Sheriff goes gunning for 3rd District seat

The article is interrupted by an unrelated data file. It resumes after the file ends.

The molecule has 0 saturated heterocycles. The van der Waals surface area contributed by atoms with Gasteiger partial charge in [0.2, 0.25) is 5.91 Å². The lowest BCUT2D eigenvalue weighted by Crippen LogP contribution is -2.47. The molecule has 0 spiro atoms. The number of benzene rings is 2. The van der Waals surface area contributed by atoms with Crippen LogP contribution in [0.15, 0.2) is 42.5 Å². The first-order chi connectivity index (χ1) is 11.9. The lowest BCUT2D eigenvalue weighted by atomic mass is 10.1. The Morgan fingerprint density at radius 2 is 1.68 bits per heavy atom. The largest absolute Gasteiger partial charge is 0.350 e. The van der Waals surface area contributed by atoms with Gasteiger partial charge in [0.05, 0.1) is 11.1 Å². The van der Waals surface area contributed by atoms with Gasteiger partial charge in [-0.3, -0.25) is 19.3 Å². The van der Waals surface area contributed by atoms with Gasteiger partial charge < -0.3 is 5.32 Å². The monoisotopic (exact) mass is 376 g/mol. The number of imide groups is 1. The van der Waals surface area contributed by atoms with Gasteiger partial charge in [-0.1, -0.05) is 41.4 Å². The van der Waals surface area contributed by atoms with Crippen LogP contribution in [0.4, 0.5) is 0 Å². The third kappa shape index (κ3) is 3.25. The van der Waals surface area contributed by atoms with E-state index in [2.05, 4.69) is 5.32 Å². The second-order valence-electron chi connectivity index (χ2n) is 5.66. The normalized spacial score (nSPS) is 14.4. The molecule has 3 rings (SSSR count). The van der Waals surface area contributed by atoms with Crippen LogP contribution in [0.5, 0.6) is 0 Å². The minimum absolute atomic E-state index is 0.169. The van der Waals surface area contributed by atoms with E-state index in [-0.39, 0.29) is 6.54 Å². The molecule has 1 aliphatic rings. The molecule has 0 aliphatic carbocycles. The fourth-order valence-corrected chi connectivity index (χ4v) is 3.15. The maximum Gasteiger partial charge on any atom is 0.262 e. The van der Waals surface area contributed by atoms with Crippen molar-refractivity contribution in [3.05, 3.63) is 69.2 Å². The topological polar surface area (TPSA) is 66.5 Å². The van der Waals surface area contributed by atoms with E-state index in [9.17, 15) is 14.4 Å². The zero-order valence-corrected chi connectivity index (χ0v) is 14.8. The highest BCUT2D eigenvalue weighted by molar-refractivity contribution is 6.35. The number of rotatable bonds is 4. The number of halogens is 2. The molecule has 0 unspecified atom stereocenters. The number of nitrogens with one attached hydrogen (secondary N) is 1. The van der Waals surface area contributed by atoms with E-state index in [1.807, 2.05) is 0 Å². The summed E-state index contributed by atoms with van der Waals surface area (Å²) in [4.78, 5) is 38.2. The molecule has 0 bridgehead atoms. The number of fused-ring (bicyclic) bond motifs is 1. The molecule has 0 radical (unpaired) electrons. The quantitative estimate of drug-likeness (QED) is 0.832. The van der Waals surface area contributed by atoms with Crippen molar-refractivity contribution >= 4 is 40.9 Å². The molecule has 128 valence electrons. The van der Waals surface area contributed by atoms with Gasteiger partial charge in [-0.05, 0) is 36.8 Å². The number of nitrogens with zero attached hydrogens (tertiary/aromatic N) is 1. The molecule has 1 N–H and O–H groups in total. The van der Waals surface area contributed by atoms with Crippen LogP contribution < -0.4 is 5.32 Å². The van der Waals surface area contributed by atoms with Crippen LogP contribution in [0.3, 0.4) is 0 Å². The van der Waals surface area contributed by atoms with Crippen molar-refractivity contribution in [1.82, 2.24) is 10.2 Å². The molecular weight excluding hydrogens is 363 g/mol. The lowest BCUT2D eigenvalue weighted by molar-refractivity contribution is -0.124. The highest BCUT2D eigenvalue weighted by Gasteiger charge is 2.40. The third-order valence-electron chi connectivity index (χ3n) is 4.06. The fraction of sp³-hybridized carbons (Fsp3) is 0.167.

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Sheriff goes gunning for 3rd District seat By John A. Read — Staff Writer 8/22/02 Santa Barbara County Sheriff Jim Thomas Wednesday sought endorsement of the Committee to Improve North County in his bid to replace 3rd District Supervisor Gail Marshall. Thomas spoke along withSheriff-Elect Jim Anderson, a 38-year resident of Lompoc who will take over for Thomas Sept. 21, to a luncheon gathering at the Rancho Santa Barbara Marriott. Thomas will step down early from his job to let Anderson take over and appointed the latter as undersheriff to make the transition smoother. The undersheriff is allowed by law to step in to replace a sheriff who steps down, but that process could be undercut if the Board of Supervisors choose someone besides the candidate elect to fill the spot between Sept. 20 and Anderson’s official term start in January, he said. With the filing deadline for candidates at 5 p.m. today, Thomas was unopposed on the recall ballot as of noon Wednesday. He said afterward he doesn’t expect anyone to file, since that would be an admission that Marshall’s hold on the district could be weak. Thomas alleged to about 60 INC guests and members that Marshall had engendered bad faith with her electorate because she had forgotten to “serve the public, not rule over them.” “Is there a lack of trust? Absolutely,” Thomas said, noting that in 51/2 years as supervisor, Marshall had only once sided with North County supervisors against South County supervisors in split votes. Marshall could not be reached for comment late Wednesday. She can be recalled if 50 percent of voters plus one vote to dump her from office, but Thomas needs only one vote to be put in if she is recalled, Thomas said. The candidate said there are no requirements for a recall. It is simply a means whereby the electorate can change its mind, Thomas said. He criticized Marshall actions relative to redistricting, saying she “disenfranchised 3,000 voters” by including federal prisoners. Thomas also criticized the Board of Supervisors actions in pursuing an oak tree ordinance contrary to public wishes and a proposal that was put on the table to hire a $150,000 a year “oak tree czar” to monitor oak trees on farmland. Thomas said he takes responsibility for his actions, mentioning the time he landed a plane with the wheels up and allowed an inmate to escape from jail. “When was the last time you saw the Third District representative take responsibility for anything?” he said to applause. Thomas and Anderson said they went to the board earlier this year to ask for an increase in benefits for deputies. Convincing the board to do so persuaded seven of 12 deputies planning to leave to stay, Anderson said. Made undersheriff in April, Anderson, who was stationed in Lompoc several times during his law enforcement career, said he has been meeting with staff and appreciated the time to get to know the position while Thomas was still in it. “Terrorism is still very much on the forefront,” he said, indicating there are a lot of things going on behind the scenes. Asked about progress for a North County jail, Anderson said that would take a “priority decision on the board’s part to get it done.” He said video arraignments are one way to cut down busing of prisoners back and forth across the county, but not all the legal system players had bought into the concept. Anderson also pledged support for the rural crimes task force and said salaries are not something that the sheriff typically gets involved in. He said that is more a matter between the employee unions and the Board of Supervisors. Anderson said there are currently 27 vacancies for deputy sheriffs countywide. Officials said it takes a year and about $120,000 to get a deputy trained to go on the street. The committee has actively supported a feasibility study for a split of Santa Barbara County into two counties. INC board member Harrell Fletcher said the last time such a study was done, investigators found the county wasn’t getting a source of state money it was entitled to and has more than made up for the cost of the initial study over the years. Later, Thomas said Lompoc voters could influence the outcome of the recall election. “Lompoc’s going to make all the difference on this one,” he said. Staff Writer John A. Read can be reached at 736-2313, Ext. 126, or by e-mail at :nav Source:

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